There was no specific factor that led the united states into getting involved in the Vietnam war, but rather a gradual series of events and decisions which would lead them down such a path. The initial reasons for U.S. involvement in Vietnam seemed logical and compelling to American leaders. From Washington's perspective, by the end of World War II the principal threat to U.S. security and world peace was Stalin's dictatorship and the influence and spread of communism which was emanating from the Soviet Union. Any communist anywhere, in the United States or anywhere else, was, by definition, an enemy of the United States. Drawing an analogy with the unsuccessful appeasement of fascist dictators before World War II, the Truman administration believed that any sign of communist aggression must be met quickly and forcefully by the United States and its allies. This reactive policy was known as containment.
Ho Chi Minh and the Vietminh front that he had created in 1941, had become the target of containment in Vietnam. Ho was a communist, as were his chief lieutenants and they had long-standing connections to the Soviet Union. They were also passionate Vietnamese nationalists who fought to rid their country, first of the Japanese and then, after World War II ended in 1945, to prevent France from re-gaining its former colonial status over Vietnam and the rest of Indochina. Harry S Truman and other American leaders, having no sympathy for French colonialism, favoured Vietnamese independence. However, in eastern Europe, expanding communist control and the victory of the communists in China's civil war made France's war against Ho Chi Minh seem an effort to stop the spread of communism rather than a colonialist effort. The United States decided to support the French position in Vietnam when France agreed to a partially-independent Vietnam under Emperor Bao Dai as an alternative to Ho Chi Minh. This began a long steady rise in American involvement which would see the united states get more directly involved in the years to come.
The United States saw Vietnam as a Cold War battleground. They largely ignored the struggle for social justice and national sovereignty occurring within Vietnam. American attention focused primarily on Europe at the time. Aid to France in Indochina was offered in return for French cooperation with America's plans for the defence of Europe through the NATO. In 1949 China became a communist state. Japan became a huge importance to Washington, and Japanese development required access to the markets and raw materials of Southeast Asia. The outbreak of war in Korea in 1950 served primarily to confirm Washington's belief that communist aggression posed a great danger to Asia. Truman was accused that he had "lost" China and had settled for a stalemate in Korea. This caused succeeding presidents to fear what the reaction both publicly and politically would be if they had "lost" Vietnam. This apprehension, an overestimation of American power, and an underestimation of Vietnamese communist strength locked all administrations from 1950 through the 1960s into a firm anticommunist stand in Vietnam.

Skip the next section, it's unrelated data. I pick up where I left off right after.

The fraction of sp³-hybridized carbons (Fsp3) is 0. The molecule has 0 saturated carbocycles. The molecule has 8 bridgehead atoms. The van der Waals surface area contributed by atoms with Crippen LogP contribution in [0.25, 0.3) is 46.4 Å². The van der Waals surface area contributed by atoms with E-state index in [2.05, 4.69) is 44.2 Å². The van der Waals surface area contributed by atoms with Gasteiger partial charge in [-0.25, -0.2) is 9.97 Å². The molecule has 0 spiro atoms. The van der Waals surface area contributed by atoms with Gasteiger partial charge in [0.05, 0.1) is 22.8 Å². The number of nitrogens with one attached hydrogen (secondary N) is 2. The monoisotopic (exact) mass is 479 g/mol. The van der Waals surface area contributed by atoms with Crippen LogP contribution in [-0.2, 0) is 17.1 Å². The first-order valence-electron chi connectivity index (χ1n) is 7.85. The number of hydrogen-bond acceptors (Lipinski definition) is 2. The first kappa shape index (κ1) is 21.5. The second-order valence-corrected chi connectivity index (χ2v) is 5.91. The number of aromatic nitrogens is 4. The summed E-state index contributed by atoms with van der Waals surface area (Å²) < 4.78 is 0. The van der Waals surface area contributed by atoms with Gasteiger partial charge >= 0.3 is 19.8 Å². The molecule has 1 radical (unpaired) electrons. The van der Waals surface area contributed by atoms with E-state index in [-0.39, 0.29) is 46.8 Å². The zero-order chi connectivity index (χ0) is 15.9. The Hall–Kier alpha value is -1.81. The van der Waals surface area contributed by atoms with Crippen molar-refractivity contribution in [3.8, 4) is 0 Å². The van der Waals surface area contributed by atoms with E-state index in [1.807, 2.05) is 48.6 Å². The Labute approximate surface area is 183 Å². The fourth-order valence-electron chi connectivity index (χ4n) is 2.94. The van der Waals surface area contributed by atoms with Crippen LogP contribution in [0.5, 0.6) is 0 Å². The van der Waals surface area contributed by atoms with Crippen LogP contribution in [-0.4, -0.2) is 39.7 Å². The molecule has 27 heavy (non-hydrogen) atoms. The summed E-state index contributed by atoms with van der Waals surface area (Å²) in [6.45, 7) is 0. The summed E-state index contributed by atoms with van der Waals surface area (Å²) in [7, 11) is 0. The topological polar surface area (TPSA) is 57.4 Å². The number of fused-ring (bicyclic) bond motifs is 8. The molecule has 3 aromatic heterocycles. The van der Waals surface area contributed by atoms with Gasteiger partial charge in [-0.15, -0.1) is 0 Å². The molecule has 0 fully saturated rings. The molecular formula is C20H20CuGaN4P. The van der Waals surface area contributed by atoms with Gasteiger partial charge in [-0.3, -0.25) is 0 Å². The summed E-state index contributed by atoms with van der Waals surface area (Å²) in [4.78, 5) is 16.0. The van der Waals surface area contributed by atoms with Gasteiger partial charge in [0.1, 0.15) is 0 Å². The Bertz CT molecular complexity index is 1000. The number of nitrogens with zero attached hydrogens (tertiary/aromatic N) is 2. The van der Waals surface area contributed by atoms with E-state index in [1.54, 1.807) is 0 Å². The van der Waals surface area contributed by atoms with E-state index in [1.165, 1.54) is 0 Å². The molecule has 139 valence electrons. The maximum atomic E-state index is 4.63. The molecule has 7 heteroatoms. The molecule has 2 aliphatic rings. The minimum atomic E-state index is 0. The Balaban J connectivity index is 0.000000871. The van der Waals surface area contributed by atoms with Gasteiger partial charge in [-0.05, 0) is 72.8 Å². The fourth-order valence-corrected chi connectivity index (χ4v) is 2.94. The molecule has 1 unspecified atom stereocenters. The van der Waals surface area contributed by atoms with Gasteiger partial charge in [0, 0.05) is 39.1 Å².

However American policymakers failed to appreciate the amount of effort that would be required to exert influence over Vietnam's political and social structure. This course that the American policymakers took led to a steady escalation of U.S. involvement. President Dwight D. Eisenhower increased the level of aide to the French but continued to avoid military intervention, even when the French experienced a devastating defeat at Dien Bien Phu in the spring of 1954. Following that battle, an international conference was called and held at Geneva, Switzerland. A cease-fire was arranged. Also as part of the...